In today’s data-centric world, the chemical manufacturing sector strives for enhanced safety, heightened sustainability, and optimal efficiency. But how can these goals be achieved effectively?
An MIT Sloan study highlights the benefits of data-driven companies, including increased revenue, improved customer service, top-notch operating efficiencies, and enhanced profitability.
Becoming data-driven involves making informed decisions based on data analysis. Typically, top and middle management access data insights to drive decisions. However, expanding the pool of decision-makers is pivotal for business sustainability and profitability.
In this article, we explore our three-step digital sustainable continuous improvement process. This approach empowers both frontline workers and upper management to leverage insights for organisational benefit.
A global survey conducted by Harvard Business Review Analytic Services reveals that new digital tools empower frontline workers. An overwhelming 87% of the 464 business executives surveyed believe that their organizations thrive when frontline staff can make crucial decisions in real-time situations.
However, the survey points out that organisations aspiring to empower frontline employees often lack the necessary data and tools. Approximately 86% of respondents stress the importance of providing frontline workers with technology-driven insights for sound decision-making.
Putting people at the centre of this transformation makes a substantial difference. In the realm of manufacturing, embracing a Sustainable Continuous Improvement (SCI) approach balances all facets of the equation. This approach aligns attitudes, behaviours, and processes across all organisational levels. It brings clarity to priorities and contributions.
“It is not enough to do your best; you must know what to do and then do your best.”W. Edwards Deming
By pairing the SCI approach with the right digital tools, people are enabled and empowered to deliver their best at work. Every day. Every shift.
Establishing Sustainable Continuous Improvement, with empowered frontline workers, demands time and a program that combines behaviour change, tools enhancement, and process optimisation. Through a step-by-step approach and a blend of top-down and bottom-up activities, change can occur swiftly.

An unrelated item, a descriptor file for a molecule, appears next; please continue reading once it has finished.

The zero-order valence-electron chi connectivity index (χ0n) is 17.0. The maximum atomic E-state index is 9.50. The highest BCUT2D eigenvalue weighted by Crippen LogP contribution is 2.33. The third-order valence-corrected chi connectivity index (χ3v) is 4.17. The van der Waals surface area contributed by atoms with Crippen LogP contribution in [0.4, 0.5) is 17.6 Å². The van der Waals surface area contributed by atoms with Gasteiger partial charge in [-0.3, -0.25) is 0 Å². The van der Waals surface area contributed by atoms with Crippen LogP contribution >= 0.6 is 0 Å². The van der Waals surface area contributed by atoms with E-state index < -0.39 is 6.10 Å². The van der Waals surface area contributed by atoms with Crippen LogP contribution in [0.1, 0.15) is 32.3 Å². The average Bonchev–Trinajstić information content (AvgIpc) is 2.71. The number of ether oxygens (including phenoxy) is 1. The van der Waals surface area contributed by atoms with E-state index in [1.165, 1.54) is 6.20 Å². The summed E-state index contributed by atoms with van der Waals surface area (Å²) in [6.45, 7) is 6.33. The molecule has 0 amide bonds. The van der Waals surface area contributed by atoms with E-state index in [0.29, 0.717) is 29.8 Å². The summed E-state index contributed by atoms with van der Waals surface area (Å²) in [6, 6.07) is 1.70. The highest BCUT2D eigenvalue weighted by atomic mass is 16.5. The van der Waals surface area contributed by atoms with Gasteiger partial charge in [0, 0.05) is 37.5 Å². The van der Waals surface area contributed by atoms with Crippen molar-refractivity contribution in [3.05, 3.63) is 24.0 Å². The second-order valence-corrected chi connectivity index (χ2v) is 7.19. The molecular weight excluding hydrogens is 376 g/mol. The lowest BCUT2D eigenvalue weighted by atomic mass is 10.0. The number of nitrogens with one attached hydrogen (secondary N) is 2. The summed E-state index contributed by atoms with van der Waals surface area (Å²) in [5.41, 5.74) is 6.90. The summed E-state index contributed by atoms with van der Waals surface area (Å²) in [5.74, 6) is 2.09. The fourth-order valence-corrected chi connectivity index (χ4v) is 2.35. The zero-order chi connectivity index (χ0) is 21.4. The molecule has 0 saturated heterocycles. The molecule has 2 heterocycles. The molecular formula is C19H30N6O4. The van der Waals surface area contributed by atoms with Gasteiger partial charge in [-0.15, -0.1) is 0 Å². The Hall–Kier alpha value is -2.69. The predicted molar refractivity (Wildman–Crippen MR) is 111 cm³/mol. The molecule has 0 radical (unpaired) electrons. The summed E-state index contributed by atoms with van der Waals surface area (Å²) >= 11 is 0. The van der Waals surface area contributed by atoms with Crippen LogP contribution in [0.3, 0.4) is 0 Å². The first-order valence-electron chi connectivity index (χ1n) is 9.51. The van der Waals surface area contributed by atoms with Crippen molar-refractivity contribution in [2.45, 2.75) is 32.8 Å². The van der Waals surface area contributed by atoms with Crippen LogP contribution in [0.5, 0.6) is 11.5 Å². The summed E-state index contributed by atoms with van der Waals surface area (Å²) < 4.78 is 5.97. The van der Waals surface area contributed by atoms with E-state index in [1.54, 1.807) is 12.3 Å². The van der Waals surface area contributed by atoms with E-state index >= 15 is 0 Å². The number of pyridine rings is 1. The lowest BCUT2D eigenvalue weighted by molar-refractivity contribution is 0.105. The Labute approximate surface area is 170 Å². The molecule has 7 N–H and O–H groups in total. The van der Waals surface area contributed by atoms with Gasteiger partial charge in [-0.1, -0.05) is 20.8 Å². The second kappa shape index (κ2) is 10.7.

User-centric technology makes shop floor work better and easier from the bottom up. This triggers behavioural shifts at the operational level through straightforward connected tools and practices like visual management and Gemba walks.
This approach enhances work, leading to quick engagement and an openness to change. It cultivates a new improvement culture, driven by empowered individuals who contribute to the company’s overall success.
Top-down strategies drive success through an enterprise-wide framework closely aligned with goals and business plans. Senior management grasps the Sustainable Continuous Improvement philosophy, promoting consistent best practices and processes in line with the strategy.
They create the conditions for implementation, ensuring necessary resources and the understanding that consistent, persistent practice yields success.
Large-scale digital transformations in manufacturing have been met with mixed results. By employing this comprehensive approach and incorporating agile elements, tangible results can be achieved in weeks rather than years.
Several crucial elements underpin success, starting from building the foundation of Sustainable Continuous Improvement and building upon it with well-defined processes and scalability:
1. Alignment: Focusing on a Single Source of Truth and Common Processes.
2. Optimisation: Shifting Decision-Making to the Source for Continuous Improvement.
3. Scaling: Integrating and Automating CI Processes for Sustainable Growth.
Most individuals aspire to excel at work and contribute with innovative ideas. However, achieving alignment across different teams and shifts is pivotal for efficient manufacturing operations.
Centralising the organization around a single source of truth (data) and standard work processes stands as the initial and crucial step towards driving change. The use of simple, connected tools and visual management, a cornerstone of continuous improvement philosophy, ensures work is transparent, organised, and timely. This approach brings clarity to priorities and unveils opportunities within the workplace.
Efficient daily management visual tools, like whiteboards (visibility walls, production display boards, and workload boards), streamline work and facilitate quick alignment—crucial during shift-based operations. This sense of alignment extends from tools used during shifts (logbook, shift handover, task management, opportunity identification) to routine meetings for manufacturing teams.
Adopting flexible and integrated digital tools to capture data allows information to flow seamlessly across various boards, supporting multiple use cases. By embracing digitalisation, a unified source of truth can be effortlessly visualised using diverse information sources, such as DCS and data platforms for planning and maintenance.